Classroom Sink or Swim: Why Teacher Prep Programs Aren't Enough

learing labs novice teachers plcs preservice teachers reading instruction teacher preparation May 02, 2023
two hands coming out of the ocean water

For years I’ve been saying to anyone who will listen that it doesn’t matter what literacy curriculum you buy if the teacher herself isn’t prepared to teach.  You can’t just toss a curriculum out with a few (let’s admit it, usually not great) sessions of training done by the publisher and expect miracles. If you don’t have a deep understanding of how to teach reading, you can’t possibly meet the varying needs of the kids in front of you. 

I went to college knowing I wanted to be a teacher. I picked a school with a good reputation for a 4-year education program. I had numerous practicum experiences and methods courses, all before I did my student teaching. And yet, did I graduate knowing all the ins and outs of teaching a kid to read and write? No.

It wasn’t until I had the support of building instructional coaches, completed a Master's degree in reading, and went through the National Board certification process in literacy instruction that I finally figured out what I should do.  I also had opportunities to get some genuinely fabulous professional development over the years, allowing me to try some things on with in-the-moment support from staff developers.

What it’s like in today’s teacher preparation

Today, colleges offer online courses to get a teaching certificate, and you don’t have much hands-on experience until your student teaching placement. Or people enter what I call “become a teacher in just one year” programs.  The result is that teacher candidates load up on coursework quickly and don’t get much time to digest and understand how to teach.  

The cooperating teacher you are placed with becomes a make-or-break situation for you.  If you are paired with someone who knows his stuff during your student teaching, that gives you a big leg up, but still, it isn’t enough time to KNOW all there is to know about teaching reading.  Especially if you did your internship in 5th grade and now got a job teaching 1st grade—that’s a BIG difference in what and how you instruct readers! 

Quote from the text: Novices come from teacher prep programs with minimal knowledge, and there aren’t enough resources to continue their learning.

Teachers need more

This is a multifaceted issue. It involves the design of teacher preparation programs, recruitment of teachers, school district funding, professional development of teachers, and retention of teaching staff. Plus, there are a plethora of equity and racial issues. We’ve heard the statistics about teachers leaving the profession and not enough teachers coming in. We need to get fresh blood.  

If you are lucky, no matter your preparation, you will get a job with an instructional coach at your school. This person can provide on-the-job training for you.  But too many school districts don’t put their money into this form of teacher support.  Novices come from teacher prep programs with minimal knowledge, and there aren’t enough resources to continue their learning. They do their best with what they have (the adopted curriculum and a basic understanding of teaching).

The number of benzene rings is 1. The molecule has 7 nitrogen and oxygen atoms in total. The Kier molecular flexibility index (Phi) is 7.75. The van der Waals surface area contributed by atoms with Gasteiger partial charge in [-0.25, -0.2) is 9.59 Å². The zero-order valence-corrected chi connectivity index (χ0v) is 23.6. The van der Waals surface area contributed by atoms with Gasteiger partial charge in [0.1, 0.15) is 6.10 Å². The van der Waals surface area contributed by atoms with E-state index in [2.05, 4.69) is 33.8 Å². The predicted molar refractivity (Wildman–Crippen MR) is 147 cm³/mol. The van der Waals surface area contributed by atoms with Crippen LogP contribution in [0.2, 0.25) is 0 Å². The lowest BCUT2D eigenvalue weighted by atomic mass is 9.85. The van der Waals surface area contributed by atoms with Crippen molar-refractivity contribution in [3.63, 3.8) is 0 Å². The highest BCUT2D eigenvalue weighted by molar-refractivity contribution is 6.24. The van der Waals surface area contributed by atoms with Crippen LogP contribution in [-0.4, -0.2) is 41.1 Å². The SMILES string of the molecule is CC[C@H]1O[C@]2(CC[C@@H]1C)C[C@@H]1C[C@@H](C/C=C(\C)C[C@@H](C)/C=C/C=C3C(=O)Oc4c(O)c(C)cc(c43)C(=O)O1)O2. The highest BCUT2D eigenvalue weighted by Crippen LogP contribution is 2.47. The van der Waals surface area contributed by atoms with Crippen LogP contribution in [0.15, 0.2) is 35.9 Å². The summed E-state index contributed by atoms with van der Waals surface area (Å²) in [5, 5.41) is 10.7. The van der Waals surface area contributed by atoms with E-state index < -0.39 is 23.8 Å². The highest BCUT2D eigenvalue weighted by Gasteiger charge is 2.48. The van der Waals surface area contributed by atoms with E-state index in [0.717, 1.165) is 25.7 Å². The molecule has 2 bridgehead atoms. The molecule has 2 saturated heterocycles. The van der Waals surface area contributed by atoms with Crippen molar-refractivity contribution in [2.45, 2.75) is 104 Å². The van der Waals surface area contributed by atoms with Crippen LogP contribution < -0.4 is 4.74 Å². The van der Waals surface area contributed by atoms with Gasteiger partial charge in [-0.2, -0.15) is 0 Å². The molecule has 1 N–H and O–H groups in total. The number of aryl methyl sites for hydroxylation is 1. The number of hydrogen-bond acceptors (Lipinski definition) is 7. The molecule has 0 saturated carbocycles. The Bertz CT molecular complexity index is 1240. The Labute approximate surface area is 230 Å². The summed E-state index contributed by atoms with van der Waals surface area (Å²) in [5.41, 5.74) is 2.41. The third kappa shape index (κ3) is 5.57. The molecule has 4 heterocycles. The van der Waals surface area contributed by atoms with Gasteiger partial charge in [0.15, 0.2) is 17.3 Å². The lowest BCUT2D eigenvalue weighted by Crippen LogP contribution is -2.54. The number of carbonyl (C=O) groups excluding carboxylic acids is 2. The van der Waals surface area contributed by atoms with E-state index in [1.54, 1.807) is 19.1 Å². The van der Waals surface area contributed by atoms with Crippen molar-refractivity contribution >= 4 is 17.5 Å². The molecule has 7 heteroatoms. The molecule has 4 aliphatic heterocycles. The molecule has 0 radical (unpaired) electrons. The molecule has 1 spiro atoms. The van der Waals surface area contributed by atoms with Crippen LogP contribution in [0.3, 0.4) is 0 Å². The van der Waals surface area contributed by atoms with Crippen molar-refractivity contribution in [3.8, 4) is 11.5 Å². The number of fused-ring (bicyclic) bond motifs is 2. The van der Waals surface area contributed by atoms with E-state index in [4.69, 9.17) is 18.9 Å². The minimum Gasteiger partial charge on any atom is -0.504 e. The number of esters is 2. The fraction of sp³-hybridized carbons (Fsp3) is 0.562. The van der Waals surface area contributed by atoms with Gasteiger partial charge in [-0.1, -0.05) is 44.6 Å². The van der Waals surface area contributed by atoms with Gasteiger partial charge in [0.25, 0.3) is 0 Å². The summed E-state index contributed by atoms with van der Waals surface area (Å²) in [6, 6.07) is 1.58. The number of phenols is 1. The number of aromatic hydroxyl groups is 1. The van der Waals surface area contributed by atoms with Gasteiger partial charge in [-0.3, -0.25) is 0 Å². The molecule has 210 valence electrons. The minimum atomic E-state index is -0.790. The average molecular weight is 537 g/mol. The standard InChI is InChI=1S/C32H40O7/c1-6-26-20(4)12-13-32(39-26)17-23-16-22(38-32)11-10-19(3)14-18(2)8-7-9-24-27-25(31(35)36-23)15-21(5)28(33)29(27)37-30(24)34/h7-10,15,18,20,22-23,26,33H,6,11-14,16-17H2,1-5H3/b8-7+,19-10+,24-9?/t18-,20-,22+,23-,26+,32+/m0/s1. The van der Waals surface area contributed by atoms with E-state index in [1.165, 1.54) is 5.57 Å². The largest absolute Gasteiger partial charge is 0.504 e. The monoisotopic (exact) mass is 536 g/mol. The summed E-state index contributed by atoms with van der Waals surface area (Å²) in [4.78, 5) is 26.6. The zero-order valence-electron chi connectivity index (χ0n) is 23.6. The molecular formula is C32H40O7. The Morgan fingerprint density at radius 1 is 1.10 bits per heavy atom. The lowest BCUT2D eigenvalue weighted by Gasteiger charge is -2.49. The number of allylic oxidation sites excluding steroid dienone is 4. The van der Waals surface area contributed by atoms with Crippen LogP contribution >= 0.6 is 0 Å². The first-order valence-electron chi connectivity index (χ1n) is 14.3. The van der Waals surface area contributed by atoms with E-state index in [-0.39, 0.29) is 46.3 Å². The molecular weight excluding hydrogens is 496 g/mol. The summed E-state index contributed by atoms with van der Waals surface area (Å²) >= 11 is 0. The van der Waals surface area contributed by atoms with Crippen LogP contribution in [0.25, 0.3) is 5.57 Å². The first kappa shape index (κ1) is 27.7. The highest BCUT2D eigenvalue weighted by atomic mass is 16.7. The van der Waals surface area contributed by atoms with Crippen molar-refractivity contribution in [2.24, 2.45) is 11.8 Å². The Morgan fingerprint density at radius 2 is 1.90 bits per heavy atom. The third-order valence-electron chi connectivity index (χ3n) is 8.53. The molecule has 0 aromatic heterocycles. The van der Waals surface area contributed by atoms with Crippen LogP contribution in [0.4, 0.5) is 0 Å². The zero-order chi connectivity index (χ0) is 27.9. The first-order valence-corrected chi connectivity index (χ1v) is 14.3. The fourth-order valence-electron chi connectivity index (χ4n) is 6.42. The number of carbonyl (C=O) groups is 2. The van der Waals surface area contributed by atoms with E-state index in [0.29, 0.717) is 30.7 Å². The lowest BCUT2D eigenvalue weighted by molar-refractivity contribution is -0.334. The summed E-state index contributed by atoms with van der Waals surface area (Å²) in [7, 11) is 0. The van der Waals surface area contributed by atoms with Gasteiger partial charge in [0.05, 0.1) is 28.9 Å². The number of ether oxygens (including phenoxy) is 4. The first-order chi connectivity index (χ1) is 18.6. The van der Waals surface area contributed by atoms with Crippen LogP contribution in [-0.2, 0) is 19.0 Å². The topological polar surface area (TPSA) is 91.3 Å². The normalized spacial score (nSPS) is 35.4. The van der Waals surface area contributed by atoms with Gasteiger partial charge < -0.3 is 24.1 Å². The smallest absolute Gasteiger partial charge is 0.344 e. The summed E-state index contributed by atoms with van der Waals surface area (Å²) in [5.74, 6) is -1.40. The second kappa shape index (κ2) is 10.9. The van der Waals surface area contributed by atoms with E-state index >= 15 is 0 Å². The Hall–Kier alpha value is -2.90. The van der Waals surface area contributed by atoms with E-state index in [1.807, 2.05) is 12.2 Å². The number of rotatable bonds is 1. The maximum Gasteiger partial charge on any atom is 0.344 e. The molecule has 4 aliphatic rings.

We ALL can use some coaching/mentoring at any stage of our careers. (It might even decrease teacher burnout!) Even 20 years in, I am STILL learning all the time about best practices, but I’ve also been fortunate to have opportunities like I mentioned above.  Not every teacher is so lucky. 

What if you don’t have these resources?

If your district doesn’t have coaches or training that is engaging and purposeful, there are ways you can help yourself.  It will take determination and finding like-minded people, but it can be done. While you can join online communities and save money to attend high-quality training, I’m willing to bet there is a depth of knowledge within the walls of your building or in schools nearby. 

The first step is to create a professional learning community (PLC).  I’m not talking about team meetings where you review your calendars and map out when the next unit will start or the field trip will happen. I mean an actual deep dive into your teaching practice. You look at data together, ask questions of each other, study current research, work collaboratively to try on solutions, and share successes and challenges.  It’s a meeting of the minds.  Your PLC establishes norms and agreements to build trust and expectations for what your PLC will and won’t be. 

The second step is to set up learning labs.  Learning labs allow you to create job-embedded professional development without necessarily having an outside person enter your school.  You will need to figure out how to provide substitutes so that you can be released to meet and go into classrooms to try things on, but administrators are happy to spend the money when they see the value of this kind of learning.  

I’ve led a few learning labs over the years, and the power of getting to go in and try things on and debrief immediately afterward is fantastic.  Too often, teacher professional development is attending a workshop but not having the time to implement any new learning, so it ends up as just another packet in your files.  Learning labs ensure that everyone takes on the work immediately and has an opportunity to grow together. 

What are your thoughts about teacher preparation programs? Have you ever been a member of a well-run PLC or learning lab and have tips to share?  

I’d love for you to share your thoughts on Facebook or my contact page.

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